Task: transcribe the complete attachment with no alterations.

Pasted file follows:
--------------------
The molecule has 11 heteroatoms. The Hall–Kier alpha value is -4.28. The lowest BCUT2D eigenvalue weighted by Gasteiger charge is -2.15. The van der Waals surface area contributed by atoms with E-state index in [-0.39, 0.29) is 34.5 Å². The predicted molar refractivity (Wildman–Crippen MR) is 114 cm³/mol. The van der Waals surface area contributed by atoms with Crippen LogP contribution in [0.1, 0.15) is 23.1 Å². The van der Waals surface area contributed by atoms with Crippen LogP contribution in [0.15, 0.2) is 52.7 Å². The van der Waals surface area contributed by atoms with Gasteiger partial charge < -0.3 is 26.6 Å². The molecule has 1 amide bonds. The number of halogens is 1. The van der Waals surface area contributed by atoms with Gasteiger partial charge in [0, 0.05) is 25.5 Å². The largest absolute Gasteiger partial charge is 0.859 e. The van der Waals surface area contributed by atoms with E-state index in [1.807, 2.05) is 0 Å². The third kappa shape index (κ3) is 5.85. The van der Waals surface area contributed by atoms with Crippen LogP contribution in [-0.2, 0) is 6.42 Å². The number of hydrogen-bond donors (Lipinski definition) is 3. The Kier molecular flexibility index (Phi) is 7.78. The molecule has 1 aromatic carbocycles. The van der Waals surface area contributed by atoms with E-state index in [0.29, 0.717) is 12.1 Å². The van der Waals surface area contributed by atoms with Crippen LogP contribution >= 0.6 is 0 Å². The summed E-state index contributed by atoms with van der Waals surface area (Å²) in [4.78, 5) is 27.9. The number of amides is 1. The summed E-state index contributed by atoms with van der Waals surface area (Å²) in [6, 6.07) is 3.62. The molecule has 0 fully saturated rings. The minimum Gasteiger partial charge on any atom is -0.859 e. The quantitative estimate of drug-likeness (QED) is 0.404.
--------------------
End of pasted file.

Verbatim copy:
The molecule has 11 heteroatoms. The Hall–Kier alpha value is -4.28. The lowest BCUT2D eigenvalue weighted by Gasteiger charge is -2.15. The van der Waals surface area contributed by atoms with E-state index in [-0.39, 0.29) is 34.5 Å². The predicted molar refractivity (Wildman–Crippen MR) is 114 cm³/mol. The van der Waals surface area contributed by atoms with Crippen LogP contribution in [0.1, 0.15) is 23.1 Å². The van der Waals surface area contributed by atoms with Crippen LogP contribution in [0.15, 0.2) is 52.7 Å². The van der Waals surface area contributed by atoms with Gasteiger partial charge < -0.3 is 26.6 Å². The molecule has 1 amide bonds. The number of halogens is 1. The van der Waals surface area contributed by atoms with Gasteiger partial charge in [0, 0.05) is 25.5 Å². The largest absolute Gasteiger partial charge is 0.859 e. The van der Waals surface area contributed by atoms with E-state index in [1.807, 2.05) is 0 Å². The third kappa shape index (κ3) is 5.85. The van der Waals surface area contributed by atoms with Crippen LogP contribution in [-0.2, 0) is 6.42 Å². The number of hydrogen-bond donors (Lipinski definition) is 3. The Kier molecular flexibility index (Phi) is 7.78. The molecule has 1 aromatic carbocycles. The van der Waals surface area contributed by atoms with E-state index in [0.29, 0.717) is 12.1 Å². The van der Waals surface area contributed by atoms with Crippen LogP contribution >= 0.6 is 0 Å². The summed E-state index contributed by atoms with van der Waals surface area (Å²) in [4.78, 5) is 27.9. The number of amides is 1. The summed E-state index contributed by atoms with van der Waals surface area (Å²) in [6, 6.07) is 3.62. The molecule has 0 fully saturated rings. The minimum Gasteiger partial charge on any atom is -0.859 e. The quantitative estimate of drug-likeness (QED) is 0.404.